In order to clarify what we mean by spirituality, especially in the context of sports, we will borrow one of Robert Starrat’s three foundational qualities of an ethical person (in Foundations for an Ethical School): transcendence. Transcendence, Starrat suggests, has three levels of meaning: “one dealing with the reach for excellence, the other with the turning of one’s life toward something or someone else, and the third with achieving something heroic.” Sports pushes athletes toward all three of these notions of transcendence, creating opportunities for students to go beyond themselves, beyond what they might believe is possible.
As a young school we continue to grow and explore the “drive for excellence” and the “role of competitiveness” within our athletic program. Earning a spot on a competitive team instills a sense of pride in our athletes. We want students to see this as a privilege that honors their dedication, commitment and “willingness to put themselves out there.”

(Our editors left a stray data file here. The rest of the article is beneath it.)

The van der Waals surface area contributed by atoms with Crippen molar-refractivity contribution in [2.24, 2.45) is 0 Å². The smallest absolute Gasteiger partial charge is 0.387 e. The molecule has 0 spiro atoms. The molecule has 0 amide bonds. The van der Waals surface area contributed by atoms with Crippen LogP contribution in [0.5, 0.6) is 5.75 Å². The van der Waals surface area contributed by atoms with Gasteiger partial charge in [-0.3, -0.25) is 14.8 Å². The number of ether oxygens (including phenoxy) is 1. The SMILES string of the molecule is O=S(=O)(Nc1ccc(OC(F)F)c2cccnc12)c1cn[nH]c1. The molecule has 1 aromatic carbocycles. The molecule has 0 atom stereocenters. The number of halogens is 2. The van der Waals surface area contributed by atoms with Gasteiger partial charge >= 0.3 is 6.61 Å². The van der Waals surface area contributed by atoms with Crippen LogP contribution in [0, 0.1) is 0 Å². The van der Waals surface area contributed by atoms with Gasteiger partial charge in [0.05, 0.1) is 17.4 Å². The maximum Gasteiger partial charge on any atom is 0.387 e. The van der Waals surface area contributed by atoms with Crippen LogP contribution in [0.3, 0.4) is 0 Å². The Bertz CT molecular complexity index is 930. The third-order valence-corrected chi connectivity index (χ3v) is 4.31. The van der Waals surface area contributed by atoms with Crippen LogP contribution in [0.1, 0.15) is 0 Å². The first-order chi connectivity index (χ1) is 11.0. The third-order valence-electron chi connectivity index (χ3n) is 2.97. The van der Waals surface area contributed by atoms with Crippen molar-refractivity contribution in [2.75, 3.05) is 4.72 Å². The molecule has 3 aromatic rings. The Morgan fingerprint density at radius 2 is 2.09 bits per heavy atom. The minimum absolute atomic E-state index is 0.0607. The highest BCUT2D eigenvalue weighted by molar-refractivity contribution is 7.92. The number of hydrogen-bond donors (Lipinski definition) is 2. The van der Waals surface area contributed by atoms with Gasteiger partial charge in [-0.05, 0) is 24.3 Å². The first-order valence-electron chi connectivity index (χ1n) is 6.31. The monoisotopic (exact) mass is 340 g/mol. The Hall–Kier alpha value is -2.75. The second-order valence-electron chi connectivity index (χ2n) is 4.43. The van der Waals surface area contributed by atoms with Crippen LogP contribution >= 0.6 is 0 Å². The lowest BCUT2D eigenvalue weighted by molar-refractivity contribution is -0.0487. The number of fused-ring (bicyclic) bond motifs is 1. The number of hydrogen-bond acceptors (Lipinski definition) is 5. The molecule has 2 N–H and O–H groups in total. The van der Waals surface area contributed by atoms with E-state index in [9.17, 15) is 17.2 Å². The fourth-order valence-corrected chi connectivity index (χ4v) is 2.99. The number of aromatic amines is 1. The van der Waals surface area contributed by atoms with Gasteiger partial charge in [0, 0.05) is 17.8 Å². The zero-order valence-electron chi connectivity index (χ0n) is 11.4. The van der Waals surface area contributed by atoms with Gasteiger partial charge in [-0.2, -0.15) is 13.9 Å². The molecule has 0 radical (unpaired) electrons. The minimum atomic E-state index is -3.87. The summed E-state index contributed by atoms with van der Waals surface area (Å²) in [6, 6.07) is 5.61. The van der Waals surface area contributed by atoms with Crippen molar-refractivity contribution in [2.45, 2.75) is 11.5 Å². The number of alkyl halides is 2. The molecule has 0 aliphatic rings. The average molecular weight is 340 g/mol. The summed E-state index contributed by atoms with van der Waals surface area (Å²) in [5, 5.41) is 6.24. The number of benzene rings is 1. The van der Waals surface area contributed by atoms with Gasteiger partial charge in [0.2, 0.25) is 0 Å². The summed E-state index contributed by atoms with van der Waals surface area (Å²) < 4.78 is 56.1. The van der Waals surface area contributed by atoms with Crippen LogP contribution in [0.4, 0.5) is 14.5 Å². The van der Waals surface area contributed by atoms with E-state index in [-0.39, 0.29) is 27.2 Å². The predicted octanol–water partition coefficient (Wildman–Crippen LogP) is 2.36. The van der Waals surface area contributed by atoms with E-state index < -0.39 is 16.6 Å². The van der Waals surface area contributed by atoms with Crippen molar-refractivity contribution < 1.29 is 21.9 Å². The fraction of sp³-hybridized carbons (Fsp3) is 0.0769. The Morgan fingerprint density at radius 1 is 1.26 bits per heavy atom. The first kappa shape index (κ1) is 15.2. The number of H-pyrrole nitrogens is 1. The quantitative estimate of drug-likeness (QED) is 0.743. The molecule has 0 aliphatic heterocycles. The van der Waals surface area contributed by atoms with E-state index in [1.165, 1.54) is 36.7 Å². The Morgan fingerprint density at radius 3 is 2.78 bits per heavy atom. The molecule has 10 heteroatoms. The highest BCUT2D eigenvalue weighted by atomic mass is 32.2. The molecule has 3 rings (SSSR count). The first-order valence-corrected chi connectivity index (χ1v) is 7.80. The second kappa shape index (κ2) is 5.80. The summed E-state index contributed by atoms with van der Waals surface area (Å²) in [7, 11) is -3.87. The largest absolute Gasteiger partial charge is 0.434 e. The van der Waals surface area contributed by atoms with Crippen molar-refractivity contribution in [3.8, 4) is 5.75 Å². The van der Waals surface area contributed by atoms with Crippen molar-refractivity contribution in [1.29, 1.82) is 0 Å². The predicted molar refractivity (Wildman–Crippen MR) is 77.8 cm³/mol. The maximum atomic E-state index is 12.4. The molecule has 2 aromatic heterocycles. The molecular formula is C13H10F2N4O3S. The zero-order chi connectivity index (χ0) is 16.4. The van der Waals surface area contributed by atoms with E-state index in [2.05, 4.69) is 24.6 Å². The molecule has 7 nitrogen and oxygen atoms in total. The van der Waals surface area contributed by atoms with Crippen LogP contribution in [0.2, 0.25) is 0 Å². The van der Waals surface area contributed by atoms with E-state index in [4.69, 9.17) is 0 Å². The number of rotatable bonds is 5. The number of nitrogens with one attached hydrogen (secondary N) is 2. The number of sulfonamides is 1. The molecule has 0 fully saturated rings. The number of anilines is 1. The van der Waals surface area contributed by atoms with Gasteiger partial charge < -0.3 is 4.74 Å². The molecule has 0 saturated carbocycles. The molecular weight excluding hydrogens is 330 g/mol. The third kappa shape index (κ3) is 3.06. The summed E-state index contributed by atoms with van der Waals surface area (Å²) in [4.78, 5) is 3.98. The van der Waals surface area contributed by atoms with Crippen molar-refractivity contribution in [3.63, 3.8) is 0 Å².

To the degree that the Jewish notion of kedushah, holiness, connotes an “other” realm, or that which is separate and different from the mundane, we believe that there is kedushah in sports, at least at special times and moments. A come-from-behind victory that no one believed was possible, the experience of being “in the zone,” the thrill of an entire stadium of fans channeling their energy in the same direction… When we witness or experience these moments, we feel like we are connecting with something larger than and outside of ourselves. We have watched in Heschelian awe and wonder athletic performances that have seemed “super-human,” and that give us faith in the divine spirit with which human beings are endowed.
At a time when it can be hard for students to comprehend notions of transcendence or spirituality, and when traditional religious language and concepts often are inaccessible to them, a framework for finding “the sacred” in sports can open students up to the possibility of finding the sacred in Judaism and other areas of their lives.
Especially during the high school years, Jewish schools offer the world an educational model that provides academic excellence on foundations of character, identity and community, infused with meaning and spirituality. We need to help our students and families see the extraordinary potential that athletics, and other less obvious elements of our educational program, help to achieve these goals.